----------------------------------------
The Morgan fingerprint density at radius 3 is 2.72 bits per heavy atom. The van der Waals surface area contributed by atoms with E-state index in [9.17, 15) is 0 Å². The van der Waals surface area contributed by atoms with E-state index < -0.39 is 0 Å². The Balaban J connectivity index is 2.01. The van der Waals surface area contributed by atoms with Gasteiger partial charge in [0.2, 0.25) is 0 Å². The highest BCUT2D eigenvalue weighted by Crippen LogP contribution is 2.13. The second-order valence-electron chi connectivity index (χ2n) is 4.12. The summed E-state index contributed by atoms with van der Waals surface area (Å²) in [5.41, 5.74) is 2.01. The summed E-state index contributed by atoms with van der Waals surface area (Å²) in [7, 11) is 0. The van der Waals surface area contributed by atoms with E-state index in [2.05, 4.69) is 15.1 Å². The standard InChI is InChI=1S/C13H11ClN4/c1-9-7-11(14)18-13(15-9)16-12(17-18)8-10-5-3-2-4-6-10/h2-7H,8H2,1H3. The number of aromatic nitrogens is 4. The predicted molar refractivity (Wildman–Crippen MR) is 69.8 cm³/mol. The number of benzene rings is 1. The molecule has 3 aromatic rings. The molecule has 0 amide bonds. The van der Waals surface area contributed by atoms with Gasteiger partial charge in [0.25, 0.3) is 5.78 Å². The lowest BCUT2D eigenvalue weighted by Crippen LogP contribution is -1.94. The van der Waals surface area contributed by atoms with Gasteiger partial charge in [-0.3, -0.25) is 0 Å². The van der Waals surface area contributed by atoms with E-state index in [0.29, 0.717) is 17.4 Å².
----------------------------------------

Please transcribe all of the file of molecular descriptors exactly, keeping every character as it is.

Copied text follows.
The Morgan fingerprint density at radius 3 is 2.72 bits per heavy atom. The van der Waals surface area contributed by atoms with E-state index in [9.17, 15) is 0 Å². The van der Waals surface area contributed by atoms with E-state index < -0.39 is 0 Å². The Balaban J connectivity index is 2.01. The van der Waals surface area contributed by atoms with Gasteiger partial charge in [0.2, 0.25) is 0 Å². The highest BCUT2D eigenvalue weighted by Crippen LogP contribution is 2.13. The second-order valence-electron chi connectivity index (χ2n) is 4.12. The summed E-state index contributed by atoms with van der Waals surface area (Å²) in [5.41, 5.74) is 2.01. The summed E-state index contributed by atoms with van der Waals surface area (Å²) in [7, 11) is 0. The van der Waals surface area contributed by atoms with E-state index in [2.05, 4.69) is 15.1 Å². The standard InChI is InChI=1S/C13H11ClN4/c1-9-7-11(14)18-13(15-9)16-12(17-18)8-10-5-3-2-4-6-10/h2-7H,8H2,1H3. The number of aromatic nitrogens is 4. The predicted molar refractivity (Wildman–Crippen MR) is 69.8 cm³/mol. The number of benzene rings is 1. The molecule has 3 aromatic rings. The molecule has 0 amide bonds. The van der Waals surface area contributed by atoms with Gasteiger partial charge in [0.25, 0.3) is 5.78 Å². The lowest BCUT2D eigenvalue weighted by Crippen LogP contribution is -1.94. The van der Waals surface area contributed by atoms with Gasteiger partial charge in [-0.3, -0.25) is 0 Å². The van der Waals surface area contributed by atoms with E-state index in [0.29, 0.717) is 17.4 Å².